$folder = $fso.GetFolder($path)
$size = [math]::round(($folder.size)/1mb , 2 , 1 )

Method 3: PSExec

There are certain things we need to ensure before proceeding with this method. Firstly, PSExec service must not be in disabled or marked for deletion state in target remote server. Secondly, the account launching the script should have appropriate administrative privileges. Thirdly, execution of scripts must not be disabled in remote computers via group policy.

Step 1> Proceeding with this method, first create a runme file with name, say runme.ps1 as follows:

$CSVFile = "C:\shared_folder\logs.csv"
"File Server,P Folder Name,P Folder Size,Last Modified time,`
User Name,NTFS Access" | out-file -FilePath $CSVFile -append
$machines = get-content "C:\shared_folder\servers.txt"
ForEach ($machine In $machines) 
 if (Test-Connection -ComputerName $machine -Count 2 -ErrorAction SilentlyContinue)   
   Write-Host "$machine is up" -ForegroundColor Green
<#-----& is an alternative of start-process-------
accepteula switch will bypass dialog of accepting eula agreement #>     
& C:\Windows\System32\psexec.exe \\$machine -u Company\admin -p ### -h -accepteula1 cmd.exe /c "\\server1\shared_folder\Script.bat"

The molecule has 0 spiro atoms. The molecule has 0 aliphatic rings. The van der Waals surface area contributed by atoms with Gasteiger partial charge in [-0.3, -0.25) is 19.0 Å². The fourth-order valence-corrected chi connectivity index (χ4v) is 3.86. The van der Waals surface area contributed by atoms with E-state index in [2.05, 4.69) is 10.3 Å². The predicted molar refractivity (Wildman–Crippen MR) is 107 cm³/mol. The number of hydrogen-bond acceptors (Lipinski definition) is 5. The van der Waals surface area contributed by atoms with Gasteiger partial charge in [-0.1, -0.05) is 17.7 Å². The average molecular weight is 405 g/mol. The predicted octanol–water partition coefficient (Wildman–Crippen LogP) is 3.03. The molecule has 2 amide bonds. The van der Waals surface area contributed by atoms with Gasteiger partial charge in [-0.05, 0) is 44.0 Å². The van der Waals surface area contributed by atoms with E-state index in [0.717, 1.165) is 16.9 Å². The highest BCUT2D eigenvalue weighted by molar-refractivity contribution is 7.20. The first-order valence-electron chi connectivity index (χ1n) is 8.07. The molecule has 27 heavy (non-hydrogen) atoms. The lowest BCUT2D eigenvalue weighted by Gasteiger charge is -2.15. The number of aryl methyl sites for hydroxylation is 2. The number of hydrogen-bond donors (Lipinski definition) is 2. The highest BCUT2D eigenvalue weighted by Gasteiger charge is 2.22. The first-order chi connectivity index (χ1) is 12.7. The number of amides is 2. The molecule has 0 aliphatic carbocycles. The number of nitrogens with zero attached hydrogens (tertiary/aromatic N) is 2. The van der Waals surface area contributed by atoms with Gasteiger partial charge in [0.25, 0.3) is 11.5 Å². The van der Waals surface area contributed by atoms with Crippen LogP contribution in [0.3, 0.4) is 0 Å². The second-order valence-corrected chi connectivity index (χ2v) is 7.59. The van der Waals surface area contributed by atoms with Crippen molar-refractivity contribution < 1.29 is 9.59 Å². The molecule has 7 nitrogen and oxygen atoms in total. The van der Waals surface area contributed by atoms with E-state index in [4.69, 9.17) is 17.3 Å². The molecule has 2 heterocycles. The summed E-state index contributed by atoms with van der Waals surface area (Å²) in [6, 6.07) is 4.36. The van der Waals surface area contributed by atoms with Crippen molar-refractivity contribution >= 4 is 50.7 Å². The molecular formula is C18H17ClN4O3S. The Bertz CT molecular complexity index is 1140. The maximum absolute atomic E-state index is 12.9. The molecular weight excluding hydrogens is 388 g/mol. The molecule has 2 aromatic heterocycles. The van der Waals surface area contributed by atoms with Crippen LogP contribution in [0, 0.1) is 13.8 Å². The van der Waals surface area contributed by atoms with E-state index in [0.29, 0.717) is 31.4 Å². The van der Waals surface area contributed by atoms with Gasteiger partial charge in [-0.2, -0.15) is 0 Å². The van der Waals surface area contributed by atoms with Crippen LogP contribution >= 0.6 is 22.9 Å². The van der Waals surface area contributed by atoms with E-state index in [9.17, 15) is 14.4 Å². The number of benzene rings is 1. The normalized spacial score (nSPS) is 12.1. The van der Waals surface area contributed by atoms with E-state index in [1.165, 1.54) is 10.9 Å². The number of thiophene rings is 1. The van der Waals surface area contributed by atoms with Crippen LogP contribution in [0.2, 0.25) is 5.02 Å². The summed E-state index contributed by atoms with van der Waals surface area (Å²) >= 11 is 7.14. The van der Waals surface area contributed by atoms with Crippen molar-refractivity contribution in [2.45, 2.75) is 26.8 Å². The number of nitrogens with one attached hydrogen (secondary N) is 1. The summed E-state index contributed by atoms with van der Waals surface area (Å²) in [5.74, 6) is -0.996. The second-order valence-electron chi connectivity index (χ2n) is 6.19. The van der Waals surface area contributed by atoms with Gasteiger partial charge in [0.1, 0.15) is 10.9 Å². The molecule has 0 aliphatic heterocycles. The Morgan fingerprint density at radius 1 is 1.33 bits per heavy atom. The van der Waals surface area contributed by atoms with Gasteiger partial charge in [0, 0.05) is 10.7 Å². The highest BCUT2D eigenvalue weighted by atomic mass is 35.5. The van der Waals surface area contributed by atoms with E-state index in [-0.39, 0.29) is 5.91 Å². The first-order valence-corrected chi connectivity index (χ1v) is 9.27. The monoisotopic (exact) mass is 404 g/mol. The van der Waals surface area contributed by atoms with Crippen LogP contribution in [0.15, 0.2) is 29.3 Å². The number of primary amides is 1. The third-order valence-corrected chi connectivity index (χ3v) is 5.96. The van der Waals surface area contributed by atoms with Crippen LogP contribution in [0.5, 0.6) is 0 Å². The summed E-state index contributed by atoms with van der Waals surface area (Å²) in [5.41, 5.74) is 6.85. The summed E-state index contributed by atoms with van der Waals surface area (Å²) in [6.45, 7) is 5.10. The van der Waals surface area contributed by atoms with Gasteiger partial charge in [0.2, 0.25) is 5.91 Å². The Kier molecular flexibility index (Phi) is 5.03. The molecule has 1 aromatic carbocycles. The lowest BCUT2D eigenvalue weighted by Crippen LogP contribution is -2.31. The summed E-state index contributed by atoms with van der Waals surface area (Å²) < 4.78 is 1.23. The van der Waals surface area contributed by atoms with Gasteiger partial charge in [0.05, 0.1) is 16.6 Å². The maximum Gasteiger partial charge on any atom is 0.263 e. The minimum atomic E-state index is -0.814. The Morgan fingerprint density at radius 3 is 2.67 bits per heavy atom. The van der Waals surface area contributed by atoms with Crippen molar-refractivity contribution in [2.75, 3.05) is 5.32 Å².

Write-Host "$machine is down" -ForegroundColor Red
   $info = $machine + "," + "is down"
   Add-content -value $info -Path $CSVFile

Step 2> Above script will call out to following batch file “Script.bat” over network.

@Echo Off
Net Use T: /delete /yes
Net Use T: \\server1\shared_folder
CMD /C powershell.exe -ExecutionPolicy Bypass -Command T:\Get_ACL.ps1
Net Use T: /delete /yes

Step 3> Above script will map the folder with script as a network drive on remote computer and then call out to following Get_ACL.ps1 file which is actually responsible for gathering shared folder information. Note that now we won’t use network path of folders, instead we will write complete local path. As the script runs locally on the remote computer, this script will offset the delay caused due to network latency.